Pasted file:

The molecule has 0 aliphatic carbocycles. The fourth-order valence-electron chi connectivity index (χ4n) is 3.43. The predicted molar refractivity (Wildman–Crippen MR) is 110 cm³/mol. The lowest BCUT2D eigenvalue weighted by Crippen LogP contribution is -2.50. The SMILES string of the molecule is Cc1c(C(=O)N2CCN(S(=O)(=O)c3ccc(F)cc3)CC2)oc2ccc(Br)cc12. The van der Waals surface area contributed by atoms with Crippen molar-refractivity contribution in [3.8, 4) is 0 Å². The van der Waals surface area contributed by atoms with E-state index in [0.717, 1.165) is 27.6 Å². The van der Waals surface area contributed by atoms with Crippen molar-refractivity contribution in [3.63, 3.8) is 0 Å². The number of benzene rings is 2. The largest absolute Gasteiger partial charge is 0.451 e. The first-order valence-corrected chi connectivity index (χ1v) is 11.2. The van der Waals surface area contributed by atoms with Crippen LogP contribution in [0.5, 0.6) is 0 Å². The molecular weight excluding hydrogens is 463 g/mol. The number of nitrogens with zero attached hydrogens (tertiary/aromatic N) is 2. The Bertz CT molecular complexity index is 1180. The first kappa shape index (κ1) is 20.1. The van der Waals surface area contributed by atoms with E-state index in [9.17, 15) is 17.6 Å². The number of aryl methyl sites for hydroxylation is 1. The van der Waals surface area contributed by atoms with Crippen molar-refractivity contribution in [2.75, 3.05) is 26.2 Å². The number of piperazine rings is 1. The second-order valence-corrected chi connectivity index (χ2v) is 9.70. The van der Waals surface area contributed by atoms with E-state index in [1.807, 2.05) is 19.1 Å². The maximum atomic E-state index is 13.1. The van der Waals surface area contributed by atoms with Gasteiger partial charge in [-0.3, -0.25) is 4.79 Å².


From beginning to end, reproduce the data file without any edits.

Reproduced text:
The molecule has 0 aliphatic carbocycles. The fourth-order valence-electron chi connectivity index (χ4n) is 3.43. The predicted molar refractivity (Wildman–Crippen MR) is 110 cm³/mol. The lowest BCUT2D eigenvalue weighted by Crippen LogP contribution is -2.50. The SMILES string of the molecule is Cc1c(C(=O)N2CCN(S(=O)(=O)c3ccc(F)cc3)CC2)oc2ccc(Br)cc12. The van der Waals surface area contributed by atoms with Crippen molar-refractivity contribution in [3.8, 4) is 0 Å². The van der Waals surface area contributed by atoms with E-state index in [0.717, 1.165) is 27.6 Å². The van der Waals surface area contributed by atoms with Crippen molar-refractivity contribution in [3.63, 3.8) is 0 Å². The number of benzene rings is 2. The largest absolute Gasteiger partial charge is 0.451 e. The first-order valence-corrected chi connectivity index (χ1v) is 11.2. The van der Waals surface area contributed by atoms with Crippen LogP contribution in [0.5, 0.6) is 0 Å². The molecular weight excluding hydrogens is 463 g/mol. The number of nitrogens with zero attached hydrogens (tertiary/aromatic N) is 2. The Bertz CT molecular complexity index is 1180. The first kappa shape index (κ1) is 20.1. The van der Waals surface area contributed by atoms with E-state index in [9.17, 15) is 17.6 Å². The number of aryl methyl sites for hydroxylation is 1. The van der Waals surface area contributed by atoms with Crippen molar-refractivity contribution in [2.75, 3.05) is 26.2 Å². The number of piperazine rings is 1. The second-order valence-corrected chi connectivity index (χ2v) is 9.70. The van der Waals surface area contributed by atoms with E-state index in [1.807, 2.05) is 19.1 Å². The maximum atomic E-state index is 13.1. The van der Waals surface area contributed by atoms with Gasteiger partial charge in [-0.3, -0.25) is 4.79 Å².